The black lesbian who threw the first brick at Stonewall
Gay rights titan Allison Bailey faces the former gay charity in court 25/04/2022
Above: Allison Bailey marches for LGB rights in San Francisco in 1991
You would imagine that if you notionally pretended some concern for gay rights as a charity that the prospect of facing off in court against a black lesbian with a lifetime of gay and women’s activism to her name might give you some pause for reflection. Not at Stonewall it would seem who are about to do just this in a four week trial scheduled to start Monday, the paradox that they claim to support lesbians while simultaneously accused of trying to get one sacked seems not to bother them one bit. All is paradox in gender of course; lesbians are not a sexual orientation, they’re “sexual racists” with desires shaped by “societal prejudice, cross dressing straight men are officially included in the Stonewall definition of trans and therefore said to be the most marginalised persons on the planet and gay and lesbian sexual boundaries are treated with downright contempt and referred to respectively as the “boxer” and “cotton” celling.
Above: Stonewall CEO Nancy Kelly speaking about the s.12 Equality Act 2010 protected characteristic of same-sex attraction
The case could not have come at a worse time for Stonewall. In the past few days UK government Secretaries of State have increasingly indicated they will no longer tread carefully around subjects previously regarded as too “toxic” or controversial to tackle. The Secretary of State for Culture, Media and Sport was unequivocal in her defence of women’s sports (available here). The Secretary of State for Education followed speaking out against the sinister and secretive practice of “socially transitioning” children at school without parental knowledge. Finally, and perhaps most remarkably, the Secretary of State for Health ordered an inquiry into practices at gender clinics and compared the silence around the “affirmation only” approach at the Tavistock to that obtaining around grooming gangs in the North of England, a comparison so obviously connecting with serious harm that it cannot have been accidental.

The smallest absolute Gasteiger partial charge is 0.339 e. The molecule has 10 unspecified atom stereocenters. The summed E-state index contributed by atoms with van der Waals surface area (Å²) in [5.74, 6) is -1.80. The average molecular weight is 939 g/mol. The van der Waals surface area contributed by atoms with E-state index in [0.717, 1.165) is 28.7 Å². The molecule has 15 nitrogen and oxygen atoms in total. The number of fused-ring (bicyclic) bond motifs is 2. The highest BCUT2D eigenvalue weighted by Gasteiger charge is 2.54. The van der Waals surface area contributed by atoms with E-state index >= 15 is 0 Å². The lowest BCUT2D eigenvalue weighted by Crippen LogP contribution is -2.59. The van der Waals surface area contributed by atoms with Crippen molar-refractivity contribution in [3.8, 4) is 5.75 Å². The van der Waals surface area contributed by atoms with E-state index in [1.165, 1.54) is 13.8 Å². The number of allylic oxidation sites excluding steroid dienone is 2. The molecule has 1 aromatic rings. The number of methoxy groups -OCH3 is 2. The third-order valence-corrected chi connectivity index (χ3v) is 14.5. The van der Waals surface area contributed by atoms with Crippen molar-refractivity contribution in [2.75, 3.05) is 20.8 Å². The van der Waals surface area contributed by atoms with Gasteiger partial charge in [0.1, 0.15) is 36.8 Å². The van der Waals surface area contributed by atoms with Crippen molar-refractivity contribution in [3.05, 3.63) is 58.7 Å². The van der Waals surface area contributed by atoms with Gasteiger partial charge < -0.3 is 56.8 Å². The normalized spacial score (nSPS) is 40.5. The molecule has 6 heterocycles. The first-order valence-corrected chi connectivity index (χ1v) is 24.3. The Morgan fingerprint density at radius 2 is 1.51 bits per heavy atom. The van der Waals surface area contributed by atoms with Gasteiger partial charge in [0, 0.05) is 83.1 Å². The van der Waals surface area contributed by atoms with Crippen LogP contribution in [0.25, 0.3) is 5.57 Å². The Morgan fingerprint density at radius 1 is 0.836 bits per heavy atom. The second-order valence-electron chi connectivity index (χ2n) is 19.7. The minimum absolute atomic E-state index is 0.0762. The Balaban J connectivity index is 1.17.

Above: The Times front page lead story 23.04.2022
These developments come in the wake of increasingly eccentric political moves by Stonewall such as reporting the UK human rights regulator to a UN Human Rights committee who counted Russia among their members until relatively recently, a move Minister Kemi Badenock MP described as doing “this country no favours at all”. (The UN dispatched this strange legal strategy in short order). This was followed by the erratic charity storming out of a government conference (along with it’s legion of interchangeably proxy charities) after it’s proposals regarding the Orwellian named “conversion therapy bill” were recognised to be likely to criminalise doctors for simply doing their job in respect of gender dysphoria. It would seem Allison Bailey’s day in court could not have come at a better time with Stonewall badly haemorrhaging credibility and influence. The stars are aligning against gender ideology and they seem to have come out for Miss. Bailey.
What is Allison Bailey’s case about exactly?
Full details are available on the crowd funding page (which still needs donations if you can help!) but the claim was summarised by Employment Judge Stout in an interim hearing as follows: (ruling available here)
Above: Allison Bailey’s crowdfunding page available here